Pay for the privilege of a ‘Chinese’ New Year

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Pay for the privilege of a ‘Chinese’ New Year

Gung hay fat choy! ?
Much as it may irritate the Koreans, Japanese and Vietnamese, the Lunar New Year is known, universally, for better or for worse, as the Chinese New Year. As we usher in the Year of the Dog, two dining possibilities present themselves.
The first and most obvious is a bit of canine cuisine ― a Korean specialty ― but with virtually every private restaurant closed over the holidays, Fido will live to bark another day.
The second is Chinese, and where better to celebrate Chinese New Year in style than in the rarified precincts of the Grand Intercontinental’s Crystal Jade Palace Restaurant? Part of the Singapore-based Crystal Jade Holding Co. restaurant empire, this establishment opened last August.
“Palace” is right. You enter down a corridor lined with private rooms, each with a brass lion door handle. On the walls are framed imperial robes.?At one end is a small interior garden: One wall is composed of fish tanks, in which various denizens of the deep, including some menacing-looking spider crabs, await their fiery fate. The main dining area is a mix of jade green, black and gold, set off with wooden carvings. ?Each table is decorated with an orchid and well-matched cutlery.? Simply put, this is as elegant a Chinese eatery as one can find in Seoul.
Unlike most other Seoul hotel Chinese restaurants, it doesn’t offer a “bit-of-Cantonese-a-bit-of-Szechuan-a-bit-of-Shanghai-and-of-course-lashings-of-jajangmyun (soy sauce noodles)” but rather focuses on Cantonese. The menu itself is a formidable document. Matte black covers bookend oiled parchment pages, on which the selections are set out trilingually, interspersed with attractively styled shots of the provender.
We begin with dim sum, first up being Shanghai Steamed Pork Dumplings (8,800 won, about $9, for three pieces). This is a famed dumpling: Frozen pork stock is added to the dumpling, so when it is steamed, the stock melts and permeates. Very enjoyable, though make sure you stuff the whole thing into your face at once, or the stock will dribble down your chin and onto your freshly laundered threads.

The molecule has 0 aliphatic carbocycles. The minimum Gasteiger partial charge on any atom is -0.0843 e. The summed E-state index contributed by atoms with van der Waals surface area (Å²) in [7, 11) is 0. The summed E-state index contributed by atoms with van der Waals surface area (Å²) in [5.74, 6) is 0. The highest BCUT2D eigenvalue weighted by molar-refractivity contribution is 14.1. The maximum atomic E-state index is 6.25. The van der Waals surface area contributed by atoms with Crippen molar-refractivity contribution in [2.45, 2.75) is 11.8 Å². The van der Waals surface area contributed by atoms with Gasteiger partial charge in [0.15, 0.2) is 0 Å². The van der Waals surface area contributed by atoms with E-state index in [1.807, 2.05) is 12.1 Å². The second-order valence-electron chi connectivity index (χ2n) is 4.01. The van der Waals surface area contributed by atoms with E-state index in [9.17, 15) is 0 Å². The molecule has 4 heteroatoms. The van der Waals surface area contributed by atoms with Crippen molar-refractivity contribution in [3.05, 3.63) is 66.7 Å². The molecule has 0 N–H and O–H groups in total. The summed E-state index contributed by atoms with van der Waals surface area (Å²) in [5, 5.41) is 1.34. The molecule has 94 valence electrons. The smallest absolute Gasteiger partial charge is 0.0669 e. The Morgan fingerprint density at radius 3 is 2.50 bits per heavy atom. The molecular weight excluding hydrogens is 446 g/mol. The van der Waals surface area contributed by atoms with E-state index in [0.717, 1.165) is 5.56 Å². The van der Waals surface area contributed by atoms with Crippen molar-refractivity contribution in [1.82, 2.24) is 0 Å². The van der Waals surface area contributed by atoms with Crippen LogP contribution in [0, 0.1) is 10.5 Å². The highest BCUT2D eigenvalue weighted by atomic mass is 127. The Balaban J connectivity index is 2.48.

BBQ Pork Buns (6,600 won for three pieces) are dry buns with an acceptable filling of sweet BBQ swine, but rather less exciting than the Shanghai selection, and as a streetside specialty, why is it being served in such a palatial eatery?
Next is Crispy BBQ Pork (18,000 won).? A favorite dish anywhere you find Cantonese communities (i.e. virtually everywhere ― the two Koreas being notable exceptions), this is served with panache. Rather then arriving plonked down on a mass of rice with a bottle of chili oil, it comes here in cube form. The crisp, glazed skin coats thick chunks of porker, and it is served with a vinegary, spicy European mustard. ?As a dish, it is absolutely delicious ― though, while masticating, I couldn’t help but recall a basement restaurant in London’s Chinatown where you get twice this much pork for half the price. Anyway?
It is Cantonese, so the main event has to be fish; after all, in southern China, when guests arrive, the only appropriate offering is a whole fresh fish. A whole garupa (or grouper, if you prefer) costs 70,000 won. It’s served simply: Steamed, in a sauce of soy with spring onions and a touch of coriander. The fish is sliced ’n’ diced at the table, with the tasty-but-tricky-to-eat portions (i.e. head, fins and skin) served in a separate bowl. The flesh is firm and fresh; the sauce is delicate, and the only appropriate accompaniment is plain rice. Splendid.?
As for drinks, there’s a standing wine cellar offering the choice selections one would expect from an international hotel, as well as a range of Chinese liquors (dangerous stuff, in my experience), but the tea is flowing, I have to drive and anyway, I can’t afford to take out a second mortgage to fund my liquid habits. So no thanks.
Service is top drawer. Sean Connery may just have to raise an eyebrow, but I find that when I dine in hotel restaurants I have to stand up and gesture like a human semaphore if I want to get the attention of the serving staff. Here, however, they are extremely attentive and actually quite charming. (There again, the place is far from busy, so I am not sure how indicative my experience is.) I notice, perusing my bill later, that there is no 10 percent service charge on top of the 10 percent VAT, which is highly unusual ― in fact, unique ― in my experience of Seoul hotel restaurants. Bit of a mystery, that.
Verdict. Nice place, great grub, pity about the prices. But I only have myself to blame on the latter front: Anyone who has been in Seoul for more than 30 seconds knows perfectly well that eating in a hotel restaurant is going to cost them an arm, a leg and a couple of vital organs into the bargain. Assuming that you’ve been Seoul in longer than 30 seconds, you have been warned.

Crystal Jade Palace
English spoken
Tel: 3288-8101
Address: 1 floor, Grand Intercontinental Hotel, COEX, Gangnam
Subway: Samseong Dong
Hours: 11:00-3:00; 6:00-10:00, seven days
Parking: Available
Dress: Smart / smart casual

by Andrew Salmon
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